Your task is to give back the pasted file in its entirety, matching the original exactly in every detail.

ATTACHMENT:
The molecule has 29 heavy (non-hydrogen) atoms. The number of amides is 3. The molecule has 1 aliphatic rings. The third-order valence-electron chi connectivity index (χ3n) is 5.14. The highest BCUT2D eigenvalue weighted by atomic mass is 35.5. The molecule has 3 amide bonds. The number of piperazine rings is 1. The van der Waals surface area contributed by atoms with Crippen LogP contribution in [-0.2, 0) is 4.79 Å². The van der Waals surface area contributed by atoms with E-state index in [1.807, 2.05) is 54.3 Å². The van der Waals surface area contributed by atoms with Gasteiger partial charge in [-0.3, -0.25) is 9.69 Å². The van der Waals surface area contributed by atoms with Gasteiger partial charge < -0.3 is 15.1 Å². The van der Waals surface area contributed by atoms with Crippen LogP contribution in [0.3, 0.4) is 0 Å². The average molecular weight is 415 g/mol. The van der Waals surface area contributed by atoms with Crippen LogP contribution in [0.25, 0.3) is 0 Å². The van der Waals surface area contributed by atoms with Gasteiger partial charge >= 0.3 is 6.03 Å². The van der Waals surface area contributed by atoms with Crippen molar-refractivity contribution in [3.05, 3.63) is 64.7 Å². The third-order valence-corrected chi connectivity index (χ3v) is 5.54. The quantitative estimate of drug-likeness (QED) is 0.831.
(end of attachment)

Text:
The molecule has 29 heavy (non-hydrogen) atoms. The number of amides is 3. The molecule has 1 aliphatic rings. The third-order valence-electron chi connectivity index (χ3n) is 5.14. The highest BCUT2D eigenvalue weighted by atomic mass is 35.5. The molecule has 3 amide bonds. The number of piperazine rings is 1. The van der Waals surface area contributed by atoms with Crippen LogP contribution in [-0.2, 0) is 4.79 Å². The van der Waals surface area contributed by atoms with E-state index in [1.807, 2.05) is 54.3 Å². The van der Waals surface area contributed by atoms with Gasteiger partial charge in [-0.3, -0.25) is 9.69 Å². The van der Waals surface area contributed by atoms with Gasteiger partial charge < -0.3 is 15.1 Å². The van der Waals surface area contributed by atoms with Crippen LogP contribution in [0.3, 0.4) is 0 Å². The average molecular weight is 415 g/mol. The van der Waals surface area contributed by atoms with Crippen LogP contribution in [0.25, 0.3) is 0 Å². The van der Waals surface area contributed by atoms with Gasteiger partial charge >= 0.3 is 6.03 Å². The van der Waals surface area contributed by atoms with Crippen molar-refractivity contribution in [3.05, 3.63) is 64.7 Å². The third-order valence-corrected chi connectivity index (χ3v) is 5.54. The quantitative estimate of drug-likeness (QED) is 0.831.